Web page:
1948 Iowa Football Squad
The National Collegiate Athletic Association adopted the "Sanity Code," a series of principles aimed at keeping intercollegiate competition on an amateur level. As NCAA President Karl E. Leib explained in the alumni magazine over a year later, "'Professionalism' made startling inroads into amateur collegiate athletics during the war years. Not all schools, but far too many, were putting cash on the line to 'buy' sports stars. When this happens, the valuable distinction between amateurism and professionalism is endangered—the spirit of competition and the love of winning cease to be the major incentives in college athletics."
The Hawkeyes may have been an on-again, off-again team in 1947, but they did generate over $300,000 in revenue, some of which went to pay off the bonds on the stadium. Ticket prices were raised to $3.50 prior to the 1948 season, perhaps to ensure that Iowa's healthy financial picture would continue.
A BIRD IN THE HAND
If it hadn't been for a clever man with a pen, 1948 would have to go down in Iowa history much like the other years in the 1940s, when the Hawkeyes sputtered and struggled without ever achieving any football dominance.
But, in June 1948, the athletic department made a plea for a mascot to represent the black and gold spirit of the Hawkeyes. Dick Spencer III, a UI journalism teacher and manager of the University Information Service, responded by hatching a cartoon hawk that looked like a cross between Woody Woodpecker and an American eagle. In a statewide contest the following month, John Franklin of Belle Plaine suggested the bird be named after Hercules, the mythical Greek hero renowned for his strength.
Dick Spencer III—a boyish looking guy who grew up in a renovated Texas chicken house and who claimed he "got a hair-cut, shoes with laces in 'em, and what literacy I was able to acquire in Iowa"—became well known as the father of Herky.
While a student at Iowa, the incorrigible bronco rider had done what he could to work his way through school, including stealing cemetery flowers to make a few bucks selling corsages for social occasions on campus. He painted backdrops for touring bands, performed in nearby rodeos, was a reporter and staff artist for The Daily Iowan, and an editor of Frivol, the campus humor magazine.
For fun, Spencer wrestled in intramurals, starred as a high diver in the Dolphin shows, and displayed his school spirit as a cheerleader—where he always seemed to end up at the top of the pyramid.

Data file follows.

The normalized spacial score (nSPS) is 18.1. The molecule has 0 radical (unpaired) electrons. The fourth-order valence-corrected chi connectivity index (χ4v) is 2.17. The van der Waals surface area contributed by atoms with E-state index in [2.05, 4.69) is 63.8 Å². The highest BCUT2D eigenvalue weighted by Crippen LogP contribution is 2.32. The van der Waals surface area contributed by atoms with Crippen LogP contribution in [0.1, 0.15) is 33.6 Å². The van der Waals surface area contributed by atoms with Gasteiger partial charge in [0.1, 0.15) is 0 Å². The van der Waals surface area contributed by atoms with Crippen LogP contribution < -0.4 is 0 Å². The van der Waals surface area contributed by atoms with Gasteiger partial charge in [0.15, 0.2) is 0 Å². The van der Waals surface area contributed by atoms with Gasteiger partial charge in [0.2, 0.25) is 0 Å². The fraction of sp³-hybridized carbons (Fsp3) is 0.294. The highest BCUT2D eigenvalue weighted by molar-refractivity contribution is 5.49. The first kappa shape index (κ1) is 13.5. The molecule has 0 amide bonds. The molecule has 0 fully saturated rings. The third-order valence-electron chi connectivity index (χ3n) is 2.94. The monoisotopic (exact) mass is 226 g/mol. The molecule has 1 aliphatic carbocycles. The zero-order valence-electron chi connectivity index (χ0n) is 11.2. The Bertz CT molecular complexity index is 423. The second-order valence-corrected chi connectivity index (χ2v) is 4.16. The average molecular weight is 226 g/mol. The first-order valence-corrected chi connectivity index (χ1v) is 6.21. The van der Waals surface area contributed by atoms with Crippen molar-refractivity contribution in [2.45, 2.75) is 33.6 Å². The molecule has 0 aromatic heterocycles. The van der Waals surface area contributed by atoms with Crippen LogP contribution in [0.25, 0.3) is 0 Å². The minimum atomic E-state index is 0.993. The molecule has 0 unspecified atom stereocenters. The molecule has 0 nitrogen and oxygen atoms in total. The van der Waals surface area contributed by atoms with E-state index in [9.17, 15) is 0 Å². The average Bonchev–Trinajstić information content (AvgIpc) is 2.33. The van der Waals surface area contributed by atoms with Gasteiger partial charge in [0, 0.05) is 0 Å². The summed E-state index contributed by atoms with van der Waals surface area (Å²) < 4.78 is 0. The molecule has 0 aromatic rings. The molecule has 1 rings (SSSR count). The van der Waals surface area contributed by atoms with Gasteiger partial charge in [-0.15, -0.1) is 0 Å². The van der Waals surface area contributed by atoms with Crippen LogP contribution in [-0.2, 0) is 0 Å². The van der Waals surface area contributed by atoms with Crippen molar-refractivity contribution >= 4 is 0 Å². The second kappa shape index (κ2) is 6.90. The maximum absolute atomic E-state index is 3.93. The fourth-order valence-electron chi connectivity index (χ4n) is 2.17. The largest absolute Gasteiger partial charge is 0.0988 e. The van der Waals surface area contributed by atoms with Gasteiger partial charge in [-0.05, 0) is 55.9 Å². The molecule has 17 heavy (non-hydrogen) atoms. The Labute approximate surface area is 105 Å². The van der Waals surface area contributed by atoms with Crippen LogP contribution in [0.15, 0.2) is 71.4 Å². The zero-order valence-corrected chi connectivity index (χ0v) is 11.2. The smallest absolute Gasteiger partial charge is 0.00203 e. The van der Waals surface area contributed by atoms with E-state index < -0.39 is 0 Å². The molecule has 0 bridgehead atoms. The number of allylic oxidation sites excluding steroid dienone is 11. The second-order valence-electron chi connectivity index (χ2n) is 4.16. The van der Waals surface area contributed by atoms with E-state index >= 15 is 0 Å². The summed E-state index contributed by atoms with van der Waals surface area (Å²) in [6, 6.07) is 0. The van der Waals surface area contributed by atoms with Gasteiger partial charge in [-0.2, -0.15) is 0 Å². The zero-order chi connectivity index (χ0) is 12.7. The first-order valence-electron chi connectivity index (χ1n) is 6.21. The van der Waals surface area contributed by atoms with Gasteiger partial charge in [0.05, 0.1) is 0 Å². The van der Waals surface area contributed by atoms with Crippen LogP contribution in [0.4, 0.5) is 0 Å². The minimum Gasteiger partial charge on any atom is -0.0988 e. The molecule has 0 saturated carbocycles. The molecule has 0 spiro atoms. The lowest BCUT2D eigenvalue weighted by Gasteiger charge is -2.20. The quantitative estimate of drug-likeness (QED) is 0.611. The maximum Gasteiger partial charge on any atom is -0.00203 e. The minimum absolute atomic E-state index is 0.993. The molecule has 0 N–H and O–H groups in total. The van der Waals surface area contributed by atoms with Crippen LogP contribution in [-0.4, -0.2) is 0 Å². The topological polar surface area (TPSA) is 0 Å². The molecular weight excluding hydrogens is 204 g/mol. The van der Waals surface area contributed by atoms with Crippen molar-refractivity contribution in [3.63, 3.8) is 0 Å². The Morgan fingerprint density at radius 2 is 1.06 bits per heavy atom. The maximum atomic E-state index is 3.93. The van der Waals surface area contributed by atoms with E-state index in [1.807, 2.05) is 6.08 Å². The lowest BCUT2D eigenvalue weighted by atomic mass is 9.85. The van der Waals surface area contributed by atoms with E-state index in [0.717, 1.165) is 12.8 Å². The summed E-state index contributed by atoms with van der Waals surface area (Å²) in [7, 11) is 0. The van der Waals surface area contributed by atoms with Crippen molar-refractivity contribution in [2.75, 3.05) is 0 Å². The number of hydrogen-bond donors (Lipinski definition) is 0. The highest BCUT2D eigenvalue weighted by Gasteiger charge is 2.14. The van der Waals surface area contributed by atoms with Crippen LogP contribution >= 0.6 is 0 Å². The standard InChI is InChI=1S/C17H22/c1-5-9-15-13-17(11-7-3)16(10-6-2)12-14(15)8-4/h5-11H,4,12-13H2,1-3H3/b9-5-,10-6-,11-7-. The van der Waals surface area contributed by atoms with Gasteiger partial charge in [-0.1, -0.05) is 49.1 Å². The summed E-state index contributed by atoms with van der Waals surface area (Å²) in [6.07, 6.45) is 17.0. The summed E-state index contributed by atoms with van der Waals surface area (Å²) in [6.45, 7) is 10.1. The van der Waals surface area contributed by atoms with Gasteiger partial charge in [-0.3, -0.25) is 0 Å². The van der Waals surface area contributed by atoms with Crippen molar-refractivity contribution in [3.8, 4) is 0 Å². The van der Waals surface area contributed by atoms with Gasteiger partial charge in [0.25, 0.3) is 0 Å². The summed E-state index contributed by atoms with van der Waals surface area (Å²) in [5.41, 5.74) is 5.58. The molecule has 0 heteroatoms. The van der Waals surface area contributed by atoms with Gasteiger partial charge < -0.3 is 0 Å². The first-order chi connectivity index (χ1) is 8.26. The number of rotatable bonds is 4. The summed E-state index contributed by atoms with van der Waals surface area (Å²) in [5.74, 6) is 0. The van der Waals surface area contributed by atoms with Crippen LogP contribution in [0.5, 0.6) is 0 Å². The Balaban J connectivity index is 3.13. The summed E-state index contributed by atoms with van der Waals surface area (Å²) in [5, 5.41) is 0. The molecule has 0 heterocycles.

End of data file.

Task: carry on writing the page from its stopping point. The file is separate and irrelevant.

After graduation, Spencer took to the air as a member of the 517th Parachute Combat Team in Europe. He designed his company's insignia—a parachuting buzzard—and kept the men in foxholes chuckling with his cartoons in Stars and Stripes. In 1944, he sent three dispatches from France to The Daily Iowan through regular mail channels, surprising veteran newsmen who were having trouble getting their copy to the states.
When the war was over, Spencer returned to Iowa to teach in the School of Journalism. He started the first course in editorial cartooning in the country, writing his own textbook to go with it. In addition to selling his cartoons to western magazines, Spencer worked with Iowa Alumni Review editor Loren Hickerson, adding his own style of humor to the alumni magazine.
Spencer left Iowa for good in 1950, lured west to Colorado, where he eventually became editor and then publisher of Western Horseman magazine. He kept his ties to Iowa, though, and continued to produce Herky in all sorts of get-ups over the years. When he drew Herky as a Highlander for the 1954 Homecoming badge, he wrote Professor Wendle Kerr, chairman of the badge committee, saying, "I was curious to see how the old boy would look in skirts...."
It's no secret that Spencer disapproved of some of the transformations Herky has had to endure over the years. Even before the most recent manifestation of the B.H.O.C. (Big Hawk on Campus), Spencer lamented that Herky had lost his wings and that his worn leather helmet had been replaced by a sissy plastic model.
Dick Spencer died of cancer on July 15, 1989, but he still has a son on campus—in the guise of a very happy hawk named Herky. Read about the celebration as Herky turned 50.